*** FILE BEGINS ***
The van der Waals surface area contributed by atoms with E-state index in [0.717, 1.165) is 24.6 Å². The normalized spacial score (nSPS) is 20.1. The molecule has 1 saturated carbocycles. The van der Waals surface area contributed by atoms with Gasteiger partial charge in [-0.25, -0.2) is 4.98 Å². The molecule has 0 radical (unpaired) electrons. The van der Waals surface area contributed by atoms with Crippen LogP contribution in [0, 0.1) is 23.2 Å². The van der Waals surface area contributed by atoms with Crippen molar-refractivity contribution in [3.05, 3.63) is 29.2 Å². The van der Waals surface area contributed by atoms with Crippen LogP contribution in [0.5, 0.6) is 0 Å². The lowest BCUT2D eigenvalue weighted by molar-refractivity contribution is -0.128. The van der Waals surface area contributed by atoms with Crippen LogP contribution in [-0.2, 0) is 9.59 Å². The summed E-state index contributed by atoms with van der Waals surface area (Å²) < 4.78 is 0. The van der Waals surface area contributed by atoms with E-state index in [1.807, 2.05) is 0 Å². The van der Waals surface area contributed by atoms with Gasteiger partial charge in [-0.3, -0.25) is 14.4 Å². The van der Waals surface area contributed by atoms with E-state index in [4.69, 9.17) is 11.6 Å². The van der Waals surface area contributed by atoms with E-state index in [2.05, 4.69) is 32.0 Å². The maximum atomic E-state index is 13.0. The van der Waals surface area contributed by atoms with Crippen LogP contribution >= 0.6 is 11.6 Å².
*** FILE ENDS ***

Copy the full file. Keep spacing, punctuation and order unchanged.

The van der Waals surface area contributed by atoms with E-state index in [0.717, 1.165) is 24.6 Å². The normalized spacial score (nSPS) is 20.1. The molecule has 1 saturated carbocycles. The van der Waals surface area contributed by atoms with Gasteiger partial charge in [-0.25, -0.2) is 4.98 Å². The molecule has 0 radical (unpaired) electrons. The van der Waals surface area contributed by atoms with Crippen LogP contribution in [0, 0.1) is 23.2 Å². The van der Waals surface area contributed by atoms with Crippen molar-refractivity contribution in [3.05, 3.63) is 29.2 Å². The van der Waals surface area contributed by atoms with Crippen LogP contribution in [0.5, 0.6) is 0 Å². The lowest BCUT2D eigenvalue weighted by molar-refractivity contribution is -0.128. The van der Waals surface area contributed by atoms with Crippen LogP contribution in [-0.2, 0) is 9.59 Å². The summed E-state index contributed by atoms with van der Waals surface area (Å²) < 4.78 is 0. The van der Waals surface area contributed by atoms with E-state index in [1.807, 2.05) is 0 Å². The van der Waals surface area contributed by atoms with Gasteiger partial charge in [-0.3, -0.25) is 14.4 Å². The van der Waals surface area contributed by atoms with E-state index in [4.69, 9.17) is 11.6 Å². The van der Waals surface area contributed by atoms with E-state index in [2.05, 4.69) is 32.0 Å². The maximum atomic E-state index is 13.0. The van der Waals surface area contributed by atoms with Crippen LogP contribution >= 0.6 is 11.6 Å².